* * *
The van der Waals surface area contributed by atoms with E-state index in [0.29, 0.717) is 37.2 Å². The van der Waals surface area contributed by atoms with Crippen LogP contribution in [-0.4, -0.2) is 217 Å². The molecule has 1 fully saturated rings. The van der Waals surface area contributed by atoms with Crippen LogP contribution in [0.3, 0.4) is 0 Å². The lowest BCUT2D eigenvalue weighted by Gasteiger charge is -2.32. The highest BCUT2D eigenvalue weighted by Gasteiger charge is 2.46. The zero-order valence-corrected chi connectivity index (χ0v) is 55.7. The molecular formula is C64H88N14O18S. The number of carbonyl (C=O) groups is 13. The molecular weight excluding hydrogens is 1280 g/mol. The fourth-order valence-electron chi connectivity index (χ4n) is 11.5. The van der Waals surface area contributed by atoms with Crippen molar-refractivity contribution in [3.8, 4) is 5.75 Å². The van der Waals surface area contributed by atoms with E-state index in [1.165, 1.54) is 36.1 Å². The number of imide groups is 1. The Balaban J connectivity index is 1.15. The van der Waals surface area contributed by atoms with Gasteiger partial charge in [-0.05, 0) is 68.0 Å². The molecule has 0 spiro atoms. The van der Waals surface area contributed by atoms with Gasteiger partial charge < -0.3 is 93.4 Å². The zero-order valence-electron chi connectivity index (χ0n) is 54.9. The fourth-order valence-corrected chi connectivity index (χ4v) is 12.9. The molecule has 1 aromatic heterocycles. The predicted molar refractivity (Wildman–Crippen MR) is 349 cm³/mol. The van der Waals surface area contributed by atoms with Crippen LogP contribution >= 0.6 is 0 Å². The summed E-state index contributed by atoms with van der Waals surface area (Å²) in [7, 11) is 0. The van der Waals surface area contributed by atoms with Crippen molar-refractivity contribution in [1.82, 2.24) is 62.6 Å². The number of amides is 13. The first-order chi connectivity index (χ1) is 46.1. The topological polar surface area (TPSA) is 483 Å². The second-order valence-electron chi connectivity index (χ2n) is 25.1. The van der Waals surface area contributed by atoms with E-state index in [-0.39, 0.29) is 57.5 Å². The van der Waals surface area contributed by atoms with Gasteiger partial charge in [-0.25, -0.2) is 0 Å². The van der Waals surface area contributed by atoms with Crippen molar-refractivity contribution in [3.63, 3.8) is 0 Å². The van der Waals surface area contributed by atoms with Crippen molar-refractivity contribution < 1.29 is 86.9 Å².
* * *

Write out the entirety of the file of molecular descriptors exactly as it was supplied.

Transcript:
The van der Waals surface area contributed by atoms with E-state index in [0.29, 0.717) is 37.2 Å². The van der Waals surface area contributed by atoms with Crippen LogP contribution in [-0.4, -0.2) is 217 Å². The molecule has 1 fully saturated rings. The van der Waals surface area contributed by atoms with Crippen LogP contribution in [0.3, 0.4) is 0 Å². The lowest BCUT2D eigenvalue weighted by Gasteiger charge is -2.32. The highest BCUT2D eigenvalue weighted by Gasteiger charge is 2.46. The zero-order valence-corrected chi connectivity index (χ0v) is 55.7. The molecular formula is C64H88N14O18S. The number of carbonyl (C=O) groups is 13. The molecular weight excluding hydrogens is 1280 g/mol. The fourth-order valence-electron chi connectivity index (χ4n) is 11.5. The van der Waals surface area contributed by atoms with Crippen molar-refractivity contribution in [3.8, 4) is 5.75 Å². The van der Waals surface area contributed by atoms with E-state index in [1.165, 1.54) is 36.1 Å². The number of imide groups is 1. The Balaban J connectivity index is 1.15. The van der Waals surface area contributed by atoms with Gasteiger partial charge in [-0.05, 0) is 68.0 Å². The molecule has 0 spiro atoms. The van der Waals surface area contributed by atoms with Gasteiger partial charge < -0.3 is 93.4 Å². The zero-order valence-electron chi connectivity index (χ0n) is 54.9. The fourth-order valence-corrected chi connectivity index (χ4v) is 12.9. The molecule has 1 aromatic heterocycles. The predicted molar refractivity (Wildman–Crippen MR) is 349 cm³/mol. The van der Waals surface area contributed by atoms with Crippen LogP contribution >= 0.6 is 0 Å². The summed E-state index contributed by atoms with van der Waals surface area (Å²) in [7, 11) is 0. The van der Waals surface area contributed by atoms with Crippen molar-refractivity contribution in [1.82, 2.24) is 62.6 Å². The number of amides is 13. The first-order chi connectivity index (χ1) is 46.1. The topological polar surface area (TPSA) is 483 Å². The second-order valence-electron chi connectivity index (χ2n) is 25.1. The van der Waals surface area contributed by atoms with E-state index in [-0.39, 0.29) is 57.5 Å². The van der Waals surface area contributed by atoms with Gasteiger partial charge in [-0.25, -0.2) is 0 Å². The van der Waals surface area contributed by atoms with Crippen molar-refractivity contribution in [3.63, 3.8) is 0 Å². The van der Waals surface area contributed by atoms with Crippen molar-refractivity contribution < 1.29 is 86.9 Å².